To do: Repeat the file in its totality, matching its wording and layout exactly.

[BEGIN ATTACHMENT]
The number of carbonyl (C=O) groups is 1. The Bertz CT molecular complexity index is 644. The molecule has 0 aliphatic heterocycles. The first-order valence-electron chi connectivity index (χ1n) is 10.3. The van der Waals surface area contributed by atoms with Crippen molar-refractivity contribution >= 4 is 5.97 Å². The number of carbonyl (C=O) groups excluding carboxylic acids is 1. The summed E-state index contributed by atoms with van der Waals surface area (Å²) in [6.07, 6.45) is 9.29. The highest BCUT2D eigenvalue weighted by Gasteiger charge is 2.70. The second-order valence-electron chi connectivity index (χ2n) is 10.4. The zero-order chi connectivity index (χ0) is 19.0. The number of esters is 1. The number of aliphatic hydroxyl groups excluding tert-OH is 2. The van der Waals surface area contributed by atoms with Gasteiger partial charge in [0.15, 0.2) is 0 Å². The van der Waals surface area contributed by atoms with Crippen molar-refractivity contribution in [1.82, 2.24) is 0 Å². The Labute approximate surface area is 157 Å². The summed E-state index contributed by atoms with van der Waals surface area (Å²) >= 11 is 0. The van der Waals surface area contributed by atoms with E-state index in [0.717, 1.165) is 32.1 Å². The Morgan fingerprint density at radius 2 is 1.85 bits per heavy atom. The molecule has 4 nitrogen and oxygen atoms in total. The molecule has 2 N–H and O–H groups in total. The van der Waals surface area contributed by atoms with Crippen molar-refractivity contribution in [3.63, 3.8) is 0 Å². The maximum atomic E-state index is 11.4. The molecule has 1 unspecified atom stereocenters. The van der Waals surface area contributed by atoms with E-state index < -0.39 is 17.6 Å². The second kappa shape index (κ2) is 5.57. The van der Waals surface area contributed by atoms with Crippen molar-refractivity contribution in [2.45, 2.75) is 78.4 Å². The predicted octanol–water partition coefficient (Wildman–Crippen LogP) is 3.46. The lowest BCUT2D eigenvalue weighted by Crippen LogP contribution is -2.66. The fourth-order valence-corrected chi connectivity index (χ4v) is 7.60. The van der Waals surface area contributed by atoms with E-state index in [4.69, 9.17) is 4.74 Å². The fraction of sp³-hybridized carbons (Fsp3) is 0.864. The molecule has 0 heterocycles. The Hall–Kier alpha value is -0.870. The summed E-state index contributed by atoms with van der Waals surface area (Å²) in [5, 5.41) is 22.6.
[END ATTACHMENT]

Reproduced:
The number of carbonyl (C=O) groups is 1. The Bertz CT molecular complexity index is 644. The molecule has 0 aliphatic heterocycles. The first-order valence-electron chi connectivity index (χ1n) is 10.3. The van der Waals surface area contributed by atoms with Crippen molar-refractivity contribution >= 4 is 5.97 Å². The number of carbonyl (C=O) groups excluding carboxylic acids is 1. The summed E-state index contributed by atoms with van der Waals surface area (Å²) in [6.07, 6.45) is 9.29. The highest BCUT2D eigenvalue weighted by Gasteiger charge is 2.70. The second-order valence-electron chi connectivity index (χ2n) is 10.4. The zero-order chi connectivity index (χ0) is 19.0. The number of esters is 1. The number of aliphatic hydroxyl groups excluding tert-OH is 2. The van der Waals surface area contributed by atoms with Gasteiger partial charge in [0.15, 0.2) is 0 Å². The van der Waals surface area contributed by atoms with Crippen molar-refractivity contribution in [1.82, 2.24) is 0 Å². The Labute approximate surface area is 157 Å². The summed E-state index contributed by atoms with van der Waals surface area (Å²) >= 11 is 0. The van der Waals surface area contributed by atoms with E-state index in [0.717, 1.165) is 32.1 Å². The Morgan fingerprint density at radius 2 is 1.85 bits per heavy atom. The molecule has 4 nitrogen and oxygen atoms in total. The molecule has 2 N–H and O–H groups in total. The van der Waals surface area contributed by atoms with Crippen molar-refractivity contribution in [3.63, 3.8) is 0 Å². The maximum atomic E-state index is 11.4. The molecule has 1 unspecified atom stereocenters. The van der Waals surface area contributed by atoms with E-state index < -0.39 is 17.6 Å². The second kappa shape index (κ2) is 5.57. The van der Waals surface area contributed by atoms with Crippen molar-refractivity contribution in [2.45, 2.75) is 78.4 Å². The predicted octanol–water partition coefficient (Wildman–Crippen LogP) is 3.46. The lowest BCUT2D eigenvalue weighted by Crippen LogP contribution is -2.66. The fourth-order valence-corrected chi connectivity index (χ4v) is 7.60. The van der Waals surface area contributed by atoms with E-state index in [4.69, 9.17) is 4.74 Å². The fraction of sp³-hybridized carbons (Fsp3) is 0.864. The molecule has 0 heterocycles. The Hall–Kier alpha value is -0.870. The summed E-state index contributed by atoms with van der Waals surface area (Å²) in [5, 5.41) is 22.6.